Ad limina reflections: the most blessed week ever
ROME — It is going to be extremely difficult, if not impossible, to ever top the events of this week in Rome and the time that I spent in Assisi and Siena.
From start to finish, the ad limina pilgrimage has been a privilege and the most intense personal experience and professional assignment I have ever accepted.
Most days were 20 hours long, spent walking close to 10 miles a day and also riding in multiple forms of transportation in a country that has an "organized chaos" approach to traffic, especially in Rome.
To say that it has been a whirlwind is an understatement.
But amidst the intensity of the travel, the sightseeing, the interviewing, the blogging, the photography, the sleep deprivation and the attempt to overcome the language barrier, there has been great joy and a sense of purpose in being able to share with the rest of the world what it is like to go to "the threshold of the Apostles."
My joy has been twofold, as not only did I enjoy the company of my fellow pilgrims on the journey, but I also had the amazing opportunity to accompany the 15 bishops of Region XIV to the Apostolic Palace for their meeting with the Holy Father and attend Mass with them each day, photographing them as they came together to celebrate the Eucharist at the Tomb of St. Peter and in the most sacred of churches in Rome.
I am in awe at the priceless gift that has been given me by Divine Providence.
To travel the Italian countryside, walk the streets of cities I have pined to see for decades, and take in the culture of the "country of saints" in the company of my brothers and sisters in Christ has enriched my faith and made it come alive.
To spend time in prayer at the tombs of my beloved Sts. Francis and Clare gave me great peace of heart.
To see Rome for the first time, to run up the Via della Conciliazione in the rain, just in time to see the Holy Father pray the Regina Coeli and greet pilgrims from his window was so surreal.
To step into St. Peter's Basilica early in the morning to witness the priests heading to the altars around the church, then hearing the sweet sound of bells tinkling softly during the consecration and small groups of people singing during the Masses and receiving the Eucharist was truly heaven on earth.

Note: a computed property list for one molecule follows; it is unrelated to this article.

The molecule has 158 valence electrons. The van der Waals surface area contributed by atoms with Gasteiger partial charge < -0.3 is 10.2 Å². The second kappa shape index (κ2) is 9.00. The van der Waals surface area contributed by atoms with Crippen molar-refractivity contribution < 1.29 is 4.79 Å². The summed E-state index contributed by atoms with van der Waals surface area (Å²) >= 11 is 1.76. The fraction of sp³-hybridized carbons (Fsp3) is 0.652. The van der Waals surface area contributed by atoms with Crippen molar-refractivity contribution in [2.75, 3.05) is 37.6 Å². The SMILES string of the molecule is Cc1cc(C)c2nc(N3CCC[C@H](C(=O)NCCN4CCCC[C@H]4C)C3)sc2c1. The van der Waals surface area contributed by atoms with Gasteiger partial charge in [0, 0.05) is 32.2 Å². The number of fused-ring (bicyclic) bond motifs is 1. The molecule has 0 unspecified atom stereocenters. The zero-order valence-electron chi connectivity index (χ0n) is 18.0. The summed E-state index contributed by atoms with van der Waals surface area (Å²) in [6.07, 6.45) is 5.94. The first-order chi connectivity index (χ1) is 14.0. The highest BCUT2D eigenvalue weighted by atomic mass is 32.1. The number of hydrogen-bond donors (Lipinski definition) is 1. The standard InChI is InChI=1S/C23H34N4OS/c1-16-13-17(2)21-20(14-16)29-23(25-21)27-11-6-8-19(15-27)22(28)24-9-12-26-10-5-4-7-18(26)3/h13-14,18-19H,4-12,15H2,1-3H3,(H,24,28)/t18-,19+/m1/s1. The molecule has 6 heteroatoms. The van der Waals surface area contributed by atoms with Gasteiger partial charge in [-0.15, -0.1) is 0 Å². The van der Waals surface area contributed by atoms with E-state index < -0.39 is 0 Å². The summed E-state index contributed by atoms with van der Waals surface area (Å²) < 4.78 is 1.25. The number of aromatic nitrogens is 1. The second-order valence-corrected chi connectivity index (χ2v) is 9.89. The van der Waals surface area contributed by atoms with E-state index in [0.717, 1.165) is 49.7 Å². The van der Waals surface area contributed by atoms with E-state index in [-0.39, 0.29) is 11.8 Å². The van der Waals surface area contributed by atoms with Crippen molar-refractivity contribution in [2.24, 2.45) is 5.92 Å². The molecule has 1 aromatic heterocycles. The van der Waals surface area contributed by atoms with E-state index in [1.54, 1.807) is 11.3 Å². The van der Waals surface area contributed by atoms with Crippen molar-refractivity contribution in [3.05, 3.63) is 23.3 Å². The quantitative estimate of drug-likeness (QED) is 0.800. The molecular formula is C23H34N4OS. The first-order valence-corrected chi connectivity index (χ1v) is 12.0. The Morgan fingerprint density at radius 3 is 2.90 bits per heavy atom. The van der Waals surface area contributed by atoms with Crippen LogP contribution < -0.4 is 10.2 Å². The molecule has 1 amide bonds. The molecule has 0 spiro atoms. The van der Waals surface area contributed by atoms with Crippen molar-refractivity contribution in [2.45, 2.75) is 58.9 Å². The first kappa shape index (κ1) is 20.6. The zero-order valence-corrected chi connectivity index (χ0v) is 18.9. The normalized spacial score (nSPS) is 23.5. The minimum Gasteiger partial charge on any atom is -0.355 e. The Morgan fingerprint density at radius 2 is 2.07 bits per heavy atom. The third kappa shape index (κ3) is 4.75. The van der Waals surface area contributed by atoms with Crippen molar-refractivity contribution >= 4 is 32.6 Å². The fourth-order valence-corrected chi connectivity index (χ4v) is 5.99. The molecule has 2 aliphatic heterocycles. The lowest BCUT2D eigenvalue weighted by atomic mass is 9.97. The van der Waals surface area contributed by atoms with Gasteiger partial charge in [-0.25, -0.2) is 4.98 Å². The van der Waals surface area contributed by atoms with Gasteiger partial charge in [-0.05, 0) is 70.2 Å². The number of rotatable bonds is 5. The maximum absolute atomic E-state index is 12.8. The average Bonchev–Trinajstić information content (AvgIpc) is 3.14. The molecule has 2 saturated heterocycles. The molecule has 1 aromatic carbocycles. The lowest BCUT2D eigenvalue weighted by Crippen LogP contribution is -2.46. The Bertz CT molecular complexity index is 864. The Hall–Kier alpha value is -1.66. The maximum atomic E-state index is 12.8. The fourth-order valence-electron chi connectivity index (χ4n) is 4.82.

To witness our bishops process through the most beautiful churches in all of Christendom, to listen to their homilies, observe them in prayer, and watch them grow in holiness was a great grace.
To pray at the tombs of the Apostles -- St. Peter, St. Paul, St. John and the popes, especially Blessed John Paul II -- was a very moving experience for me.
To contemplate images of Our Lady -- in roadside shrines, in public squares and depicted in artwork and statuary all over the churches we visited in Italy -- was like being in her embrace everywhere we went.
And lastly, like a gorgeous jewel in the crown of grace, to experience the joy of seeing our beloved "Papa" face to face, to actually look him in the eyes, was a moment that rendered me speechless, like a child happily gazing into the face of her father whom she deeply loves.
This ad limina pilgrimage has truly been a once in a lifetime journey, a most blessed gift, which I will remember for the rest of my life.
— SueAnn Howell, staff writer
Read more about the whole trip in SueAnn's blog: charlotteadlimina.tumblr.com
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FROM THE PASTORS
Read and listen to homilies posted regularly by pastors at parishes within the Diocese of Charlotte:
- Fr. Frank Cancro at Queen of the Apostles
- Fr. Patrick Earl at St. Peter in Charlotte
- Fr. John Eckert at St. John the Baptist in Tryon
- Fr. Timothy Reid at St. Ann in Charlotte
- Fr. Benjamin Roberts at Our Lady of Lourdes in Monroe
- Fr. Patrick Winslow at St. Thomas Aquinas in Charlotte
- Watch full Masses live and on demand, listen to homilies and reflections from Sacred Heart Church in Salisbury
- Listen to homilies from St. William Catholic Church in Murphy